Taking a plane to your family's Thanksgiving dinner? Don't worry -- you can contribute as much as you can carry.
From the turkey and casseroles to the mashed potatoes, here's a helpful guide detailing the TSA-approved items you can bring on board or pack below.
Can I take my turkey or ham?
Yes! You can give it one last flight, and it can even go in your carry on. However, it might be smart to go ahead and carve the bird or slice the ham into a storage container ahead of time. It might avoid an awkward conversation with TSA.
I'm bringing the baked goods! Do I have to drive?
Nope! If baking a pie or cookies or getting the dinner rolls was your job, all of that is acceptable on the plane. All of the delicious sugary goodness is allowed right in your carry-on. Again, it's a good idea to put it in an air tight container so it makes it to the dessert table.
What about green bean casserole?
All of you casserole, stuffing, and vegetable side dish people--you too are allowed in the main cabin. It may not look as good as it did when you took it out of the oven, but it is allowed on board.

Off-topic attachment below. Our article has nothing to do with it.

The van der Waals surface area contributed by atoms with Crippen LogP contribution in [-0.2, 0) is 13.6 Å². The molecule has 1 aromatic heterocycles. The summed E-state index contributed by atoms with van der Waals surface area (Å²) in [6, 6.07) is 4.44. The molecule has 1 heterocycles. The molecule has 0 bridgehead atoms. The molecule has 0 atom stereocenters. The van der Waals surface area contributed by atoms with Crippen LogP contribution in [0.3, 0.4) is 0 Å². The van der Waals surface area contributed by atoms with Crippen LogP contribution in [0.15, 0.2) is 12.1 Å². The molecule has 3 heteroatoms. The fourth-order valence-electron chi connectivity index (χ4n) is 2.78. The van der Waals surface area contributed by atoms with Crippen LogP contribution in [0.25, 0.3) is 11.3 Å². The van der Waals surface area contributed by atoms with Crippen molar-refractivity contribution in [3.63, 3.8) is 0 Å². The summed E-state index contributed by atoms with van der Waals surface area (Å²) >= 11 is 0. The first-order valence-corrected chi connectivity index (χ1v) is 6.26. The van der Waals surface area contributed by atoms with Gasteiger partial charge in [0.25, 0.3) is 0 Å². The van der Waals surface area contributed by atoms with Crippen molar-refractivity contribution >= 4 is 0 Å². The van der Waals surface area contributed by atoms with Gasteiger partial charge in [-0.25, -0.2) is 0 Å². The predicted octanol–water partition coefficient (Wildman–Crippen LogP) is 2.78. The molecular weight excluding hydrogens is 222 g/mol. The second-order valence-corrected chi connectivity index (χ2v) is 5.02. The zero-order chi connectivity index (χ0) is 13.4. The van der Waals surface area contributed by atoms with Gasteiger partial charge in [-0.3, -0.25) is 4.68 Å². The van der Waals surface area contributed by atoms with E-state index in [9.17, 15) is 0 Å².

What if I want to make my potatoes fresh?
If you want to delay mashing until you get to your destination, pack the potatoes! Raw potatoes are allowed to fly in your carry on. Once they're mashed, the TSA reminds "they're not exactly what one would define as a solid"
What can't go in my carry-on?
The runnier Thanksgiving items are welcome on the plane, but they'll have to ride below deck.
Gravy, cranberry sauce, and even wine are permitted in your checked luggage.
Go with the overall rule that if it involves more liquid than solid it needs to be checked.
So, what's NOT allowed?
It's probably best to leave your carving set at home.
No matter where you put your holiday goodies, again, TSA recommends storing the items in tightly sealed plastic containers. Nothing is worse than thinking ahead, making it to your destination, and the gravy is in your suitcase.
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